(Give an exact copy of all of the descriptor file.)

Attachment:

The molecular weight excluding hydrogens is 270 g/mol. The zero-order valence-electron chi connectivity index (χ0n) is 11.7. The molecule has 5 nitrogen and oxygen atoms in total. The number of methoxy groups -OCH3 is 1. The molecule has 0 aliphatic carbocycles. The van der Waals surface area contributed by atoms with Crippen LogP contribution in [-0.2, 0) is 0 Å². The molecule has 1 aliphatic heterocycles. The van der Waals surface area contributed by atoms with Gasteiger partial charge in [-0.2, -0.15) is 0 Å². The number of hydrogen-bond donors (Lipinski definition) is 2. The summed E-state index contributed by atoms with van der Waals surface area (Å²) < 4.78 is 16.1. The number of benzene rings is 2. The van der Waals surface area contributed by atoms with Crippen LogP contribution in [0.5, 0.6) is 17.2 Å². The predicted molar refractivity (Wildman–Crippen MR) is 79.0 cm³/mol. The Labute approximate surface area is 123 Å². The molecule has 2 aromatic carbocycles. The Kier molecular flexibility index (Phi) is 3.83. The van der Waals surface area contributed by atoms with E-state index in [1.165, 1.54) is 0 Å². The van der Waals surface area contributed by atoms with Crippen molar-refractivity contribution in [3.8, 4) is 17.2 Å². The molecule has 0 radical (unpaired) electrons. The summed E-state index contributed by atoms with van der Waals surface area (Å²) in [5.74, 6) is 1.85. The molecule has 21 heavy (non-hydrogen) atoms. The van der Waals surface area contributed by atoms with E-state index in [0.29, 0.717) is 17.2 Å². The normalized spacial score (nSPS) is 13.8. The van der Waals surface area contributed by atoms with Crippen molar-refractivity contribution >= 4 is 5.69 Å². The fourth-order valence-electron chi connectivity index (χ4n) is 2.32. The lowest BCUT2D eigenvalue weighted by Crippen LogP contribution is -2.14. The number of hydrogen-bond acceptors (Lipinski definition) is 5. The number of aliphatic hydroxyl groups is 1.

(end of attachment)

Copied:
The molecular weight excluding hydrogens is 270 g/mol. The zero-order valence-electron chi connectivity index (χ0n) is 11.7. The molecule has 5 nitrogen and oxygen atoms in total. The number of methoxy groups -OCH3 is 1. The molecule has 0 aliphatic carbocycles. The van der Waals surface area contributed by atoms with Crippen LogP contribution in [-0.2, 0) is 0 Å². The molecule has 1 aliphatic heterocycles. The van der Waals surface area contributed by atoms with Gasteiger partial charge in [-0.2, -0.15) is 0 Å². The number of hydrogen-bond donors (Lipinski definition) is 2. The summed E-state index contributed by atoms with van der Waals surface area (Å²) < 4.78 is 16.1. The number of benzene rings is 2. The van der Waals surface area contributed by atoms with Crippen LogP contribution in [0.5, 0.6) is 17.2 Å². The predicted molar refractivity (Wildman–Crippen MR) is 79.0 cm³/mol. The Labute approximate surface area is 123 Å². The molecule has 2 aromatic carbocycles. The Kier molecular flexibility index (Phi) is 3.83. The van der Waals surface area contributed by atoms with E-state index in [1.165, 1.54) is 0 Å². The van der Waals surface area contributed by atoms with Crippen molar-refractivity contribution in [3.8, 4) is 17.2 Å². The molecule has 0 radical (unpaired) electrons. The summed E-state index contributed by atoms with van der Waals surface area (Å²) in [5.74, 6) is 1.85. The molecule has 21 heavy (non-hydrogen) atoms. The van der Waals surface area contributed by atoms with E-state index in [0.29, 0.717) is 17.2 Å². The normalized spacial score (nSPS) is 13.8. The van der Waals surface area contributed by atoms with Crippen molar-refractivity contribution >= 4 is 5.69 Å². The fourth-order valence-electron chi connectivity index (χ4n) is 2.32. The lowest BCUT2D eigenvalue weighted by Crippen LogP contribution is -2.14. The number of hydrogen-bond acceptors (Lipinski definition) is 5. The number of aliphatic hydroxyl groups is 1.